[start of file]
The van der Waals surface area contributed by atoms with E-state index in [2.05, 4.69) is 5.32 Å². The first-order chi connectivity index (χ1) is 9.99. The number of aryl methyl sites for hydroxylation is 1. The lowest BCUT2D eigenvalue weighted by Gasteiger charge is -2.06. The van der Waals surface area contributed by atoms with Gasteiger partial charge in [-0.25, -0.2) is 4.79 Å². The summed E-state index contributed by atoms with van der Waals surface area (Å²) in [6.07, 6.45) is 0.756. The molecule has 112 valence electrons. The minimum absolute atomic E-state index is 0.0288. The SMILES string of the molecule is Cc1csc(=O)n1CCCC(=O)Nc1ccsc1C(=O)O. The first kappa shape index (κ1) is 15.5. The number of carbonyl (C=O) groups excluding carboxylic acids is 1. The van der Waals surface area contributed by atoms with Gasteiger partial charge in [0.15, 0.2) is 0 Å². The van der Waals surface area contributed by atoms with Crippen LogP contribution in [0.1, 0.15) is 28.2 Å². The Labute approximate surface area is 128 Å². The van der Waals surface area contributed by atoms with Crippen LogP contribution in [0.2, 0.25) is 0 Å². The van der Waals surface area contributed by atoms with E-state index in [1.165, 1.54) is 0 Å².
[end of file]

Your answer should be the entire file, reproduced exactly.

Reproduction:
The van der Waals surface area contributed by atoms with E-state index in [2.05, 4.69) is 5.32 Å². The first-order chi connectivity index (χ1) is 9.99. The number of aryl methyl sites for hydroxylation is 1. The lowest BCUT2D eigenvalue weighted by Gasteiger charge is -2.06. The van der Waals surface area contributed by atoms with Gasteiger partial charge in [-0.25, -0.2) is 4.79 Å². The summed E-state index contributed by atoms with van der Waals surface area (Å²) in [6.07, 6.45) is 0.756. The molecule has 112 valence electrons. The minimum absolute atomic E-state index is 0.0288. The SMILES string of the molecule is Cc1csc(=O)n1CCCC(=O)Nc1ccsc1C(=O)O. The first kappa shape index (κ1) is 15.5. The number of carbonyl (C=O) groups excluding carboxylic acids is 1. The van der Waals surface area contributed by atoms with Gasteiger partial charge in [0.15, 0.2) is 0 Å². The van der Waals surface area contributed by atoms with Crippen LogP contribution in [0.1, 0.15) is 28.2 Å². The Labute approximate surface area is 128 Å². The van der Waals surface area contributed by atoms with Crippen LogP contribution in [0.2, 0.25) is 0 Å². The van der Waals surface area contributed by atoms with E-state index in [1.165, 1.54) is 0 Å².